This rebound has been positively reflected in the price performance of mainstream coins such as Bitcoin (BTC), Ethereum (ETH), meme tokens like Pepe (PEPE), and artificial intelligence (AI) and big data tokens such as SingularityNET (AGIX), Fetch.ai (FET), and the Graph (GRT) among others. 

Having seen the renewed interest in digital assets through the injection of liquidity (reflected in daily trading volume), cybercriminals have turned to crypto again due to the special features it continues to possess, in addition to other factors.

Cryptocurrency crime is special for organized groups because of the following factors.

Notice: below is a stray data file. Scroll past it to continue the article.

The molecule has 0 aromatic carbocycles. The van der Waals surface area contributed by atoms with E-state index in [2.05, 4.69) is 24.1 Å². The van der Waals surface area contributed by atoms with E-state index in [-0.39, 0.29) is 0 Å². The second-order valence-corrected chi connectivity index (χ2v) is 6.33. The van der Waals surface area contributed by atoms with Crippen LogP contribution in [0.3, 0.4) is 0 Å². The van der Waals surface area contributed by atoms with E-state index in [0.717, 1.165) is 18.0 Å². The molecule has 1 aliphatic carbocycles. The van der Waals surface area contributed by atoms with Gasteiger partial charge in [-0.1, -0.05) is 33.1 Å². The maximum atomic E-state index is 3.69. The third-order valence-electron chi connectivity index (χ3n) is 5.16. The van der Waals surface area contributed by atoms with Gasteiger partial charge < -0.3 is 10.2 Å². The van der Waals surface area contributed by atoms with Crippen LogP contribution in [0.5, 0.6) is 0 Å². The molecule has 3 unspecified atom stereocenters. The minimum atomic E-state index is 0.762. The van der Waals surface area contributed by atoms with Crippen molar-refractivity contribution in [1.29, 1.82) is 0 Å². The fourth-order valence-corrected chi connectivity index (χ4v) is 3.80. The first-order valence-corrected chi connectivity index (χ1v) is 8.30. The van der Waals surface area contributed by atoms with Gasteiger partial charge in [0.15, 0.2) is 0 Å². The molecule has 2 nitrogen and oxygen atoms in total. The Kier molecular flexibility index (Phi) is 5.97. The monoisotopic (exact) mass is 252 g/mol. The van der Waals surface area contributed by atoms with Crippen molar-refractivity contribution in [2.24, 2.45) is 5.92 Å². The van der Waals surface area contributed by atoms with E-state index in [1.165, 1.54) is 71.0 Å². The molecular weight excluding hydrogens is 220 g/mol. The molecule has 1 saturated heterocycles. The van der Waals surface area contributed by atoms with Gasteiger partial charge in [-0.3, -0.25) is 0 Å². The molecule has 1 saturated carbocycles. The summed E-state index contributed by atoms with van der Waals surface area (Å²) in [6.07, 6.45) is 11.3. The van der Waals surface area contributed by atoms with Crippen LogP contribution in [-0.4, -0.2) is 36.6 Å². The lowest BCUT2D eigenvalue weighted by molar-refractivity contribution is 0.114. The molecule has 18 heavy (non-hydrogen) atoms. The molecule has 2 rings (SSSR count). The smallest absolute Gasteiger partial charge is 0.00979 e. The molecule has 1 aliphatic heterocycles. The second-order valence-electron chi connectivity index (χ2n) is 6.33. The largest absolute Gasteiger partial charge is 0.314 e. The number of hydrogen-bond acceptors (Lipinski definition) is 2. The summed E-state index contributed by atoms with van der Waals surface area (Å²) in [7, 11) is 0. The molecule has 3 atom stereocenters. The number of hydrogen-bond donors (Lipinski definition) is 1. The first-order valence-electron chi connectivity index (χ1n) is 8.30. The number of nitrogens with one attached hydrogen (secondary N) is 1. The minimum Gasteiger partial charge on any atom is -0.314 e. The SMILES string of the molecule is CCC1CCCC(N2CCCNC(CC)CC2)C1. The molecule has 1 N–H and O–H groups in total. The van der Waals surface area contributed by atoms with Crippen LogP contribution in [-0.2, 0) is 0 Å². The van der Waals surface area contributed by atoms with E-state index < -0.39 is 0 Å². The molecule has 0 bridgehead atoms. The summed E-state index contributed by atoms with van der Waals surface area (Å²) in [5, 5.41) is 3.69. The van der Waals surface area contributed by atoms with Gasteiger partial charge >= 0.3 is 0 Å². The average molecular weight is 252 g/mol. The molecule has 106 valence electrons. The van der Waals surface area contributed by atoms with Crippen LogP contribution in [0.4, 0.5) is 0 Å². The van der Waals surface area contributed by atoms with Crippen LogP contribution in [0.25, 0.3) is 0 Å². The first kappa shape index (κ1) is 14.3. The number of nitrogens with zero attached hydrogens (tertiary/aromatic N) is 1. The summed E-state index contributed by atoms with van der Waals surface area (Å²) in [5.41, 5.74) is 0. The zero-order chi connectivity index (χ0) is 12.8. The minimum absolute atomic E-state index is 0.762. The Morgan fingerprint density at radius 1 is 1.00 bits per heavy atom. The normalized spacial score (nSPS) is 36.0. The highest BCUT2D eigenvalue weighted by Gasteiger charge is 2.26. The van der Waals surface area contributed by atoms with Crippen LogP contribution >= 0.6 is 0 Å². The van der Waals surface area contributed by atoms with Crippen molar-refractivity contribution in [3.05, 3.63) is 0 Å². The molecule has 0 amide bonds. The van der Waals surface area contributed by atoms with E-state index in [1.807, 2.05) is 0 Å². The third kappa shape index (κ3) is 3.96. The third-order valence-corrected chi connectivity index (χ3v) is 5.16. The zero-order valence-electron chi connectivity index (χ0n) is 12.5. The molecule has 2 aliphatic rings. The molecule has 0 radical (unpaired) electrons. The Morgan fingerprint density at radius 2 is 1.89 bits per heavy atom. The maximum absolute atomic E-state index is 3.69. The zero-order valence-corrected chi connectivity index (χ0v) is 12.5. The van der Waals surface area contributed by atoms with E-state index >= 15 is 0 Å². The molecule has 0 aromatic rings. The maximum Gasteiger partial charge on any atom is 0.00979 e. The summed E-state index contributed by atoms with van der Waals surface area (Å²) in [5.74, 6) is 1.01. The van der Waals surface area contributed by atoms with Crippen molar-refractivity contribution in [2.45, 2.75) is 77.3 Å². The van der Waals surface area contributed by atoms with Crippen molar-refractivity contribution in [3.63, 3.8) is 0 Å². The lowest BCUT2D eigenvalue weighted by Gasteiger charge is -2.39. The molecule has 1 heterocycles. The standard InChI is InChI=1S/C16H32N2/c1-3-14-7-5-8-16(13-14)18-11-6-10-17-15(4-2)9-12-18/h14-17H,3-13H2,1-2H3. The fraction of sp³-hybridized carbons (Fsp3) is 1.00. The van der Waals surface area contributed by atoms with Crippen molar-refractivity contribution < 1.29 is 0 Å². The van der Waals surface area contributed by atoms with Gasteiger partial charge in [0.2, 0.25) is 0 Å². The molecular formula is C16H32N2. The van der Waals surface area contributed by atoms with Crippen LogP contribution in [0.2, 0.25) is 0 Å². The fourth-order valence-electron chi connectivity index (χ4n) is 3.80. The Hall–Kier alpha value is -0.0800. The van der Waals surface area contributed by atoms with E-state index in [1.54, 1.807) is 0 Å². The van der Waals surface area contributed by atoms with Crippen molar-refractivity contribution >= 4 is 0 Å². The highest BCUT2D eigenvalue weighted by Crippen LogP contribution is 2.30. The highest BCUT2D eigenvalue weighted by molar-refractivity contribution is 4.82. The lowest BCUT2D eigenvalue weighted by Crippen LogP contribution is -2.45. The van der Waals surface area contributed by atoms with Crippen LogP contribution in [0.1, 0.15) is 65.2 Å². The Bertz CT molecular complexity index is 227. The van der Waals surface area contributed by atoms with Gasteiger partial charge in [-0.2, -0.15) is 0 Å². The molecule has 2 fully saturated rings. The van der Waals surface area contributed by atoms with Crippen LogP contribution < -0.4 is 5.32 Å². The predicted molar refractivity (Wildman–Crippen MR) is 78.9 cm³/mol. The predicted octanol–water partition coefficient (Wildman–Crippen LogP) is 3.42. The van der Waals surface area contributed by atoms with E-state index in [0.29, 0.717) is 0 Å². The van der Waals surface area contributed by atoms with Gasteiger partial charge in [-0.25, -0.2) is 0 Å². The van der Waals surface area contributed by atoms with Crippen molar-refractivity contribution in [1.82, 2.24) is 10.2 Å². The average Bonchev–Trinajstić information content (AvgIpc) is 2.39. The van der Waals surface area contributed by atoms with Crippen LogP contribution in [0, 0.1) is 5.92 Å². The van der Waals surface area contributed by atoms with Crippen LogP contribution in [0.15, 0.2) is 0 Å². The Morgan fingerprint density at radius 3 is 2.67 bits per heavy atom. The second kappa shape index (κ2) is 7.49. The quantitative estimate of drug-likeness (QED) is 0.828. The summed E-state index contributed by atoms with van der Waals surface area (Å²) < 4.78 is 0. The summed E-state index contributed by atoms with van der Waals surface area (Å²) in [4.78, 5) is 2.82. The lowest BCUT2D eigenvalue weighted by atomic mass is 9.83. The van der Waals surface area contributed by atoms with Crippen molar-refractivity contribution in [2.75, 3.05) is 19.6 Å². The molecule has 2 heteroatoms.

• Pseudonymity and Anonymity – If you try to hold a bank account with any financial institution, there is a 100% chance that representatives of the organization will be asked for identification in the form of Know Your Client or Customer (KYC). With this, they verify the legal details of your full name, country, residential address, and source of funds. If you are supposed to receive funds through cross-border payments, transactions normally go through intermediaries (central banks, insurance companies, and clearinghouses) before they are credited to your account. This process is complex, slow, and does little for your privacy, although it is highly secure. Cryptocurrencies powered by cryptographic encryptions forgo all these processes and allow anyone, no matter where they are, to send and receive money over the internet at relatively lower fees. This is why it has gradually replaced cash as the go-to currency for illicit activities.